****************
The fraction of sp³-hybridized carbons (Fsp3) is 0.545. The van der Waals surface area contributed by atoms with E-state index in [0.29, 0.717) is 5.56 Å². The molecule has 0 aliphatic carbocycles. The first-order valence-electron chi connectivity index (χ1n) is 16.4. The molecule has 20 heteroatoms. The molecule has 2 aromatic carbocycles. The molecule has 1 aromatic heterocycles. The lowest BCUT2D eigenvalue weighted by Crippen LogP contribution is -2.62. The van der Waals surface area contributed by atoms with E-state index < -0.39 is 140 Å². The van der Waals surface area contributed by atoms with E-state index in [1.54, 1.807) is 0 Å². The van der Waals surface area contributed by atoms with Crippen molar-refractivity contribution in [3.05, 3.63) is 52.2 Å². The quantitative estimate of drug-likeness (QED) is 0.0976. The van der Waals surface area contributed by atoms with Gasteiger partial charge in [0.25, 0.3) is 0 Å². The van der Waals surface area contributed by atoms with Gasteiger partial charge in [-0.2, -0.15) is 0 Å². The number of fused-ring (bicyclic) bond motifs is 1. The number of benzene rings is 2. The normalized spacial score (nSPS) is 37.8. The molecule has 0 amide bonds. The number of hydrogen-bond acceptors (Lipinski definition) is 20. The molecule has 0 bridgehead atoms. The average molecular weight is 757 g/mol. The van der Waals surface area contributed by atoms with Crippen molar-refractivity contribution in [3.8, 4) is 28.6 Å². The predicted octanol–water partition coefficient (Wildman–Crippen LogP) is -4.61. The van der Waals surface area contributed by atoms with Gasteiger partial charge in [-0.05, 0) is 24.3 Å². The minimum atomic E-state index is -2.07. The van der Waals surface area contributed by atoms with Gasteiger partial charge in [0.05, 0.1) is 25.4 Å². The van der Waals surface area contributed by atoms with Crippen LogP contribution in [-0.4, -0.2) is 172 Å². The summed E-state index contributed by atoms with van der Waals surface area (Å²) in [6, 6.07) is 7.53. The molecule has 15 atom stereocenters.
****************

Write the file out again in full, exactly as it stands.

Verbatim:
The fraction of sp³-hybridized carbons (Fsp3) is 0.545. The van der Waals surface area contributed by atoms with E-state index in [0.29, 0.717) is 5.56 Å². The molecule has 0 aliphatic carbocycles. The first-order valence-electron chi connectivity index (χ1n) is 16.4. The molecule has 20 heteroatoms. The molecule has 2 aromatic carbocycles. The molecule has 1 aromatic heterocycles. The lowest BCUT2D eigenvalue weighted by Crippen LogP contribution is -2.62. The van der Waals surface area contributed by atoms with E-state index < -0.39 is 140 Å². The van der Waals surface area contributed by atoms with E-state index in [1.54, 1.807) is 0 Å². The van der Waals surface area contributed by atoms with Crippen molar-refractivity contribution in [3.05, 3.63) is 52.2 Å². The quantitative estimate of drug-likeness (QED) is 0.0976. The van der Waals surface area contributed by atoms with Gasteiger partial charge in [0.25, 0.3) is 0 Å². The van der Waals surface area contributed by atoms with Gasteiger partial charge in [-0.2, -0.15) is 0 Å². The number of fused-ring (bicyclic) bond motifs is 1. The number of benzene rings is 2. The normalized spacial score (nSPS) is 37.8. The molecule has 0 amide bonds. The number of hydrogen-bond acceptors (Lipinski definition) is 20. The molecule has 0 bridgehead atoms. The average molecular weight is 757 g/mol. The van der Waals surface area contributed by atoms with Crippen molar-refractivity contribution in [3.8, 4) is 28.6 Å². The predicted octanol–water partition coefficient (Wildman–Crippen LogP) is -4.61. The van der Waals surface area contributed by atoms with Gasteiger partial charge in [-0.05, 0) is 24.3 Å². The minimum atomic E-state index is -2.07. The van der Waals surface area contributed by atoms with Gasteiger partial charge in [0.05, 0.1) is 25.4 Å². The van der Waals surface area contributed by atoms with Crippen LogP contribution in [-0.4, -0.2) is 172 Å². The summed E-state index contributed by atoms with van der Waals surface area (Å²) in [6, 6.07) is 7.53. The molecule has 15 atom stereocenters.